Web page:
The Orchard - by Susan Giles

Perched on the highest limb of the apple tree the boy can see further, clearer than ever.

Anger places him in the tree. His older brother, Adam, his hero, his best friend, his confidant has turned on him. Adam laughed at him, blurting out his closest secret for the family to hear. To a 10-year old boy’s soul, this is the ultimate betrayal.

And so here he is glaring out over trees and fields with his back pressed into a crook of the tallest tree in his father’s apple orchard.

When next the boy glances down, Adam stands in the orchard holding something shiny. It’s the harmonica he gave Adam last Christmas. Is Adam here to play him an apology?

Before the boy can move from his perch, a second figure enters the orchard, steps up to Adam, and shyly kisses his cheek. Adam hands her the harmonica, they leave the orchard arm in arm.

Stunned, the boy’s eyes trace their path as they leave. Not an apology, but another stab. He lays his head back against the tree and cries.

Soon he hears approaching footsteps and looks down to see his father standing, waiting beneath a neighboring tree. Has his father come looking for him? No, the truth emerges. Through the trees comes a young lady, the daughter of their neighbor.

She quickly reaches his father, they cling together, tearing at one another. Looking at them through the cross-hatched branches he sees clothing, then flesh, then all disappear as they fall to the tall grass of the orchard.

He understands. He doesn’t understand. He has seen dogs and horses act the same way, and yet, this is his father.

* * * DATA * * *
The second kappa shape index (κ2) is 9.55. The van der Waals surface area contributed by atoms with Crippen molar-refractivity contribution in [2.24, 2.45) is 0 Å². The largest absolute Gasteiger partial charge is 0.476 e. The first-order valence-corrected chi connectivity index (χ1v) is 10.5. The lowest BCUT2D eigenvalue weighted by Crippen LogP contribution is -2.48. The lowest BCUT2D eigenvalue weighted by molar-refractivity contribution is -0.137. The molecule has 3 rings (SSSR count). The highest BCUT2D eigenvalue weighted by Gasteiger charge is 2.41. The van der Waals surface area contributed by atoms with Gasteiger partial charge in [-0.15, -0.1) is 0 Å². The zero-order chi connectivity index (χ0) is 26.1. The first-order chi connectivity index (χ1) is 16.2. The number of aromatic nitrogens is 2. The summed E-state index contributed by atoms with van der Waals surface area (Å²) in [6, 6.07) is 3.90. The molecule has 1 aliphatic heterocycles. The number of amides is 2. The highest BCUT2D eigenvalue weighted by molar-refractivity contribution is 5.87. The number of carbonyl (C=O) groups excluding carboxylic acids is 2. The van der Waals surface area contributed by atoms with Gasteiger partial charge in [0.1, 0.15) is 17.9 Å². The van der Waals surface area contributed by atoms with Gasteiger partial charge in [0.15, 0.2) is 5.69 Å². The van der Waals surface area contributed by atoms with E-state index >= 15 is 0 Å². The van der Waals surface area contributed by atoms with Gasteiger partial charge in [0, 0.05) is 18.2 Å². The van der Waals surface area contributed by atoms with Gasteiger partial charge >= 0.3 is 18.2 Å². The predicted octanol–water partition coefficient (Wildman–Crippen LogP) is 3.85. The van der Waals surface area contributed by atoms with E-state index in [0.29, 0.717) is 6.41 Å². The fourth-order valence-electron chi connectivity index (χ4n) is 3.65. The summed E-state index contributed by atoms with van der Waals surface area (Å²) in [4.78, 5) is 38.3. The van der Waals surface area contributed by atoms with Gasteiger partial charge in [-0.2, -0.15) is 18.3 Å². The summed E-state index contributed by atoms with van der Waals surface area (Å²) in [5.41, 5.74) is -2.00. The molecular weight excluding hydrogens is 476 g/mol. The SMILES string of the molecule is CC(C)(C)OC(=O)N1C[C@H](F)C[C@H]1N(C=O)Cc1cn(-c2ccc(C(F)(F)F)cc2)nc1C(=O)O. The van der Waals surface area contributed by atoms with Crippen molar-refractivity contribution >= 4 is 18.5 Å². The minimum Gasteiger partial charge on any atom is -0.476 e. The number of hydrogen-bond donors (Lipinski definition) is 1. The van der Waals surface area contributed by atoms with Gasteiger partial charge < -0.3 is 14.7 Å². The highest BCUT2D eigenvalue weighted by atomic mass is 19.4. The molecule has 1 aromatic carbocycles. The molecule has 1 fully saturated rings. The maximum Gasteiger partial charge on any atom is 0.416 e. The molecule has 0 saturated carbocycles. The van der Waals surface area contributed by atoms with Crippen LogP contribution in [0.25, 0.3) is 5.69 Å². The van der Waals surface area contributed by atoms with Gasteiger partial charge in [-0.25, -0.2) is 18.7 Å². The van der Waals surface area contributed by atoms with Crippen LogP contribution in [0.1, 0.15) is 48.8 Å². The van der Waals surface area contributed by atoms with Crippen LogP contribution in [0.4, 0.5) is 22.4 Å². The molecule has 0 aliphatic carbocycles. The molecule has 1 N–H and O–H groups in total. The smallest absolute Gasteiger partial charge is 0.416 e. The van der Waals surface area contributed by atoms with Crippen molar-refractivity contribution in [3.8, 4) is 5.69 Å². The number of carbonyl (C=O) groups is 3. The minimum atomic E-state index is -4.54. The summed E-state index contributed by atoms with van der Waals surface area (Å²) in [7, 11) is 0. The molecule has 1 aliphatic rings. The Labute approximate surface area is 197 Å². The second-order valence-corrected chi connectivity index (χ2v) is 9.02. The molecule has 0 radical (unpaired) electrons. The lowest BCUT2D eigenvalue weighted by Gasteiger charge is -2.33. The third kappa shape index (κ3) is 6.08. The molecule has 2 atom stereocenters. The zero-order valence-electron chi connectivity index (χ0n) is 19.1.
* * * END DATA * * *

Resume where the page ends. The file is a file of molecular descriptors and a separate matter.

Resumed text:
He looks across orchard and fields toward his home, where his mother stands at the edge of their yard. In the blaze of the sunset, he sees the glisten of a tear on her cheek.

When dark descends and the orchard is draped in black, the boy slips to the ground to stand beside the silent sentinel that witnessed the loss of his childhood.

Head bowed, he slowly trudges home.

1 Like

What a turmoil for the youngster having to witness his father’s adultery and mother’s despair. You said so much using minimum words in, “He understands. He doesn’t understand.”
Susan you did not so much tell a coming of age story so much as being tumbled into raw painful manhood. Brilliant!

I agree with Margarida, Susan. You’ve told a powerful story here. I like Margarida’s description of “being tumbled tinto raw painful manhood”.

Great imagery, with the apple tree at its core. (sorry, I couldn’t resist)

Thank you for reading and responding to my story. It is reflective of a very painful situation, one that one hopes to never face. Thanks again for your comments.

Thank you for your insightful comments on my story. I hope that readers will be spared having to experience this themselves. Thank you again for reading my story.